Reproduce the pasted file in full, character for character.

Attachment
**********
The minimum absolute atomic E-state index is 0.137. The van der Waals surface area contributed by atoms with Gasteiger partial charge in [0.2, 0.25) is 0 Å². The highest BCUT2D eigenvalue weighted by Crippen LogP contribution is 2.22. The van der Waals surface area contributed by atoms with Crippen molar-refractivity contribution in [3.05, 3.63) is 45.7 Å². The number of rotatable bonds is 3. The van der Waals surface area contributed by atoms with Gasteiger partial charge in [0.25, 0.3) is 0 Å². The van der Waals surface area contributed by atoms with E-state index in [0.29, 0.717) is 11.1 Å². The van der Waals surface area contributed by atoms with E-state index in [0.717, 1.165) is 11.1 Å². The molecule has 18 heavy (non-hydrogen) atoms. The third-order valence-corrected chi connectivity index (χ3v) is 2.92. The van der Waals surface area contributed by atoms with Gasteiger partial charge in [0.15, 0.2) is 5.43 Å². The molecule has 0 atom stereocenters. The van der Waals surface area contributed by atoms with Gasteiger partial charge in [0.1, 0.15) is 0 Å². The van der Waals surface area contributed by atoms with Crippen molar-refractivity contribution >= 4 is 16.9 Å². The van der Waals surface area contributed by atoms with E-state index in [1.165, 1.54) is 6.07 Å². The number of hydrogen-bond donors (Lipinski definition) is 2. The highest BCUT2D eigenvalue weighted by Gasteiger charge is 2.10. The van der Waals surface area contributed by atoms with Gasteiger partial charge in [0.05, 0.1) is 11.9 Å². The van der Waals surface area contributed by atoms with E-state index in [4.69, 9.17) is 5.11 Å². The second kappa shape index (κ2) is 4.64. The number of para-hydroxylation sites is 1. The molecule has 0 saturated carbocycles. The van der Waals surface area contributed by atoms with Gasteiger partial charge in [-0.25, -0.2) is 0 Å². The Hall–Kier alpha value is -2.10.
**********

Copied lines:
The minimum absolute atomic E-state index is 0.137. The van der Waals surface area contributed by atoms with Gasteiger partial charge in [0.2, 0.25) is 0 Å². The highest BCUT2D eigenvalue weighted by Crippen LogP contribution is 2.22. The van der Waals surface area contributed by atoms with Crippen molar-refractivity contribution in [3.05, 3.63) is 45.7 Å². The number of rotatable bonds is 3. The van der Waals surface area contributed by atoms with Gasteiger partial charge in [0.25, 0.3) is 0 Å². The van der Waals surface area contributed by atoms with E-state index in [0.29, 0.717) is 11.1 Å². The van der Waals surface area contributed by atoms with E-state index in [0.717, 1.165) is 11.1 Å². The molecule has 18 heavy (non-hydrogen) atoms. The third-order valence-corrected chi connectivity index (χ3v) is 2.92. The van der Waals surface area contributed by atoms with Gasteiger partial charge in [0.15, 0.2) is 5.43 Å². The molecule has 0 atom stereocenters. The van der Waals surface area contributed by atoms with Gasteiger partial charge in [0.1, 0.15) is 0 Å². The van der Waals surface area contributed by atoms with Crippen molar-refractivity contribution >= 4 is 16.9 Å². The van der Waals surface area contributed by atoms with E-state index in [1.165, 1.54) is 6.07 Å². The number of hydrogen-bond donors (Lipinski definition) is 2. The highest BCUT2D eigenvalue weighted by Gasteiger charge is 2.10. The van der Waals surface area contributed by atoms with Gasteiger partial charge in [0.05, 0.1) is 11.9 Å². The van der Waals surface area contributed by atoms with E-state index in [4.69, 9.17) is 5.11 Å². The second kappa shape index (κ2) is 4.64. The number of para-hydroxylation sites is 1. The molecule has 0 saturated carbocycles. The van der Waals surface area contributed by atoms with Gasteiger partial charge in [-0.25, -0.2) is 0 Å². The Hall–Kier alpha value is -2.10.